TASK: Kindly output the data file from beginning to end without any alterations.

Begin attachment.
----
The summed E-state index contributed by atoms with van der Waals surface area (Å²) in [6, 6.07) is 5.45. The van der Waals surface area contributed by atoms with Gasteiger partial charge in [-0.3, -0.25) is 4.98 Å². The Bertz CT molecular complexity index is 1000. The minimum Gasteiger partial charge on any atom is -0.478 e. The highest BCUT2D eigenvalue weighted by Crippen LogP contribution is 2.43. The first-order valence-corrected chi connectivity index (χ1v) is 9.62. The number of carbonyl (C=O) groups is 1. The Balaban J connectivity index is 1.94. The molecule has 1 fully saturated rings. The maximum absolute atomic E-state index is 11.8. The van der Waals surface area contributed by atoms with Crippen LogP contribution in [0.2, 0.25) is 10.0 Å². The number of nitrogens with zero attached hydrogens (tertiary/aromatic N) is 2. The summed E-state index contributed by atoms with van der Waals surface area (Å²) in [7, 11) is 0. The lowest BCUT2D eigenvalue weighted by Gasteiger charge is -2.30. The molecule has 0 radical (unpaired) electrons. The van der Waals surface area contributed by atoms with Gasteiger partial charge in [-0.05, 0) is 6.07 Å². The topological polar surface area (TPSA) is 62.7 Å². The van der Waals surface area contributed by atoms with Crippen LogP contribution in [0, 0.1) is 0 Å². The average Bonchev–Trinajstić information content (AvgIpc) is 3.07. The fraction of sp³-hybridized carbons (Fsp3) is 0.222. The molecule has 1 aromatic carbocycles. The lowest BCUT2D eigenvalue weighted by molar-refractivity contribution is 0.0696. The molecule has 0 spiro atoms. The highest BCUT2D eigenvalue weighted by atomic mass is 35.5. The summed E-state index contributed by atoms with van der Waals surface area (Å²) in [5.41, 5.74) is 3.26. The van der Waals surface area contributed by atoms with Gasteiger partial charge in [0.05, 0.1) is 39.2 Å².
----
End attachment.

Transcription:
The summed E-state index contributed by atoms with van der Waals surface area (Å²) in [6, 6.07) is 5.45. The van der Waals surface area contributed by atoms with Gasteiger partial charge in [-0.3, -0.25) is 4.98 Å². The Bertz CT molecular complexity index is 1000. The minimum Gasteiger partial charge on any atom is -0.478 e. The highest BCUT2D eigenvalue weighted by Crippen LogP contribution is 2.43. The first-order valence-corrected chi connectivity index (χ1v) is 9.62. The number of carbonyl (C=O) groups is 1. The Balaban J connectivity index is 1.94. The molecule has 1 fully saturated rings. The maximum absolute atomic E-state index is 11.8. The van der Waals surface area contributed by atoms with Crippen LogP contribution in [0.2, 0.25) is 10.0 Å². The number of nitrogens with zero attached hydrogens (tertiary/aromatic N) is 2. The summed E-state index contributed by atoms with van der Waals surface area (Å²) in [7, 11) is 0. The lowest BCUT2D eigenvalue weighted by Gasteiger charge is -2.30. The molecule has 0 radical (unpaired) electrons. The van der Waals surface area contributed by atoms with Gasteiger partial charge in [-0.05, 0) is 6.07 Å². The topological polar surface area (TPSA) is 62.7 Å². The van der Waals surface area contributed by atoms with Crippen LogP contribution in [0, 0.1) is 0 Å². The average Bonchev–Trinajstić information content (AvgIpc) is 3.07. The fraction of sp³-hybridized carbons (Fsp3) is 0.222. The molecule has 1 aromatic carbocycles. The lowest BCUT2D eigenvalue weighted by molar-refractivity contribution is 0.0696. The molecule has 0 spiro atoms. The highest BCUT2D eigenvalue weighted by atomic mass is 35.5. The summed E-state index contributed by atoms with van der Waals surface area (Å²) in [5.41, 5.74) is 3.26. The van der Waals surface area contributed by atoms with Gasteiger partial charge in [0.05, 0.1) is 39.2 Å².